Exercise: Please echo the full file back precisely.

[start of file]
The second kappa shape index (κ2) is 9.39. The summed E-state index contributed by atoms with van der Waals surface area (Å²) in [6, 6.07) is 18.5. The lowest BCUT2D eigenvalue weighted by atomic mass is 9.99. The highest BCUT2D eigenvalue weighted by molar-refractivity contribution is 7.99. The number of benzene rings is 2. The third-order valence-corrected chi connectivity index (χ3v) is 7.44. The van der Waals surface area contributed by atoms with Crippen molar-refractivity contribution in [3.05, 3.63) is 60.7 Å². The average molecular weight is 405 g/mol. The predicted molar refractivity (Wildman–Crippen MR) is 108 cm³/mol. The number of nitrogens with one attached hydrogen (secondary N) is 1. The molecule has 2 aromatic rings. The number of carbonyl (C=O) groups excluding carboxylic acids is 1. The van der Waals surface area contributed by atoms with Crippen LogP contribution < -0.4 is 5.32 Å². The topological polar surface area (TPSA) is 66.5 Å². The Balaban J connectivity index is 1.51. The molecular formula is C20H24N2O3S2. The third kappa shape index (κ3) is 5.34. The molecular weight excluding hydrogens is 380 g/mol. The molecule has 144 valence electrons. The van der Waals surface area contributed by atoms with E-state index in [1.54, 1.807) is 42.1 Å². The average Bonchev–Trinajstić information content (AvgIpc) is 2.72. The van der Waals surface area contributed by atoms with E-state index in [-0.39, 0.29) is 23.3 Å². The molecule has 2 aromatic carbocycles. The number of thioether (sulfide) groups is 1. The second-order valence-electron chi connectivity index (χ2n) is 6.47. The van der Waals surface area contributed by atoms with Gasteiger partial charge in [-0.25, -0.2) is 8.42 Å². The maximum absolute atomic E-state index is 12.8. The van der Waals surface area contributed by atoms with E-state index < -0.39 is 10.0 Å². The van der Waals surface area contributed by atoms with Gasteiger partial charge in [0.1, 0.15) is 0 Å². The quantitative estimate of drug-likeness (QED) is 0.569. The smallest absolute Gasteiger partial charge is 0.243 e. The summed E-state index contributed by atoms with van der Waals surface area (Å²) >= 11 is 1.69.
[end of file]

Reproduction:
The second kappa shape index (κ2) is 9.39. The summed E-state index contributed by atoms with van der Waals surface area (Å²) in [6, 6.07) is 18.5. The lowest BCUT2D eigenvalue weighted by atomic mass is 9.99. The highest BCUT2D eigenvalue weighted by molar-refractivity contribution is 7.99. The number of benzene rings is 2. The third-order valence-corrected chi connectivity index (χ3v) is 7.44. The van der Waals surface area contributed by atoms with Crippen molar-refractivity contribution in [3.05, 3.63) is 60.7 Å². The average molecular weight is 405 g/mol. The predicted molar refractivity (Wildman–Crippen MR) is 108 cm³/mol. The number of nitrogens with one attached hydrogen (secondary N) is 1. The molecule has 2 aromatic rings. The number of carbonyl (C=O) groups excluding carboxylic acids is 1. The van der Waals surface area contributed by atoms with Crippen LogP contribution < -0.4 is 5.32 Å². The topological polar surface area (TPSA) is 66.5 Å². The Balaban J connectivity index is 1.51. The molecular formula is C20H24N2O3S2. The third kappa shape index (κ3) is 5.34. The molecular weight excluding hydrogens is 380 g/mol. The molecule has 144 valence electrons. The van der Waals surface area contributed by atoms with E-state index in [1.54, 1.807) is 42.1 Å². The average Bonchev–Trinajstić information content (AvgIpc) is 2.72. The van der Waals surface area contributed by atoms with E-state index in [-0.39, 0.29) is 23.3 Å². The molecule has 2 aromatic carbocycles. The number of thioether (sulfide) groups is 1. The second-order valence-electron chi connectivity index (χ2n) is 6.47. The van der Waals surface area contributed by atoms with Gasteiger partial charge in [-0.25, -0.2) is 8.42 Å². The maximum absolute atomic E-state index is 12.8. The van der Waals surface area contributed by atoms with E-state index < -0.39 is 10.0 Å². The van der Waals surface area contributed by atoms with Gasteiger partial charge in [0.1, 0.15) is 0 Å². The quantitative estimate of drug-likeness (QED) is 0.569. The smallest absolute Gasteiger partial charge is 0.243 e. The summed E-state index contributed by atoms with van der Waals surface area (Å²) >= 11 is 1.69.